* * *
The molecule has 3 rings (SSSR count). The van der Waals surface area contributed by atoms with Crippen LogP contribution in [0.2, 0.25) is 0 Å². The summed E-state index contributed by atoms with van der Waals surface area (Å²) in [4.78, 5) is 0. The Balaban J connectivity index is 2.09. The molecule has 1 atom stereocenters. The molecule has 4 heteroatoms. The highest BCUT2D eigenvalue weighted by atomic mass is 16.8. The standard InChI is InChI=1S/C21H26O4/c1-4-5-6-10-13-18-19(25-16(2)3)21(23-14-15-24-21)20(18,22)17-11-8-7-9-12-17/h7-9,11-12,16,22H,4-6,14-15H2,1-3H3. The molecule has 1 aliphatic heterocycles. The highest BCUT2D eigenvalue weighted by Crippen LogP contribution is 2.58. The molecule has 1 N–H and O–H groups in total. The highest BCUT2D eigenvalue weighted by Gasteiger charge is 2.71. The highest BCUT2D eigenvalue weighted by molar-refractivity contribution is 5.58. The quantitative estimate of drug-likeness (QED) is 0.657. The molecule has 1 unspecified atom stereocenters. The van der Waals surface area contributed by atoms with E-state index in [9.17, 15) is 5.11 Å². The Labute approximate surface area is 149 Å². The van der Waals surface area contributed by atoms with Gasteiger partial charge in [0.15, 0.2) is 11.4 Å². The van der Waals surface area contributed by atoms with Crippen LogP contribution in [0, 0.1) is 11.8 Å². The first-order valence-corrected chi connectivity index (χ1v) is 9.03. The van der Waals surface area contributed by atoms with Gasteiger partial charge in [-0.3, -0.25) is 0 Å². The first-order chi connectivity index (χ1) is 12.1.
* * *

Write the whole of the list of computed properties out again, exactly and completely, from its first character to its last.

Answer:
The molecule has 3 rings (SSSR count). The van der Waals surface area contributed by atoms with Crippen LogP contribution in [0.2, 0.25) is 0 Å². The summed E-state index contributed by atoms with van der Waals surface area (Å²) in [4.78, 5) is 0. The Balaban J connectivity index is 2.09. The molecule has 1 atom stereocenters. The molecule has 4 heteroatoms. The highest BCUT2D eigenvalue weighted by atomic mass is 16.8. The standard InChI is InChI=1S/C21H26O4/c1-4-5-6-10-13-18-19(25-16(2)3)21(23-14-15-24-21)20(18,22)17-11-8-7-9-12-17/h7-9,11-12,16,22H,4-6,14-15H2,1-3H3. The molecule has 1 aliphatic heterocycles. The highest BCUT2D eigenvalue weighted by Crippen LogP contribution is 2.58. The molecule has 1 N–H and O–H groups in total. The highest BCUT2D eigenvalue weighted by Gasteiger charge is 2.71. The highest BCUT2D eigenvalue weighted by molar-refractivity contribution is 5.58. The quantitative estimate of drug-likeness (QED) is 0.657. The molecule has 1 unspecified atom stereocenters. The van der Waals surface area contributed by atoms with E-state index in [9.17, 15) is 5.11 Å². The Labute approximate surface area is 149 Å². The van der Waals surface area contributed by atoms with Gasteiger partial charge in [0.15, 0.2) is 11.4 Å². The van der Waals surface area contributed by atoms with Crippen LogP contribution in [0, 0.1) is 11.8 Å². The first-order valence-corrected chi connectivity index (χ1v) is 9.03. The van der Waals surface area contributed by atoms with Gasteiger partial charge in [-0.3, -0.25) is 0 Å². The first-order chi connectivity index (χ1) is 12.1.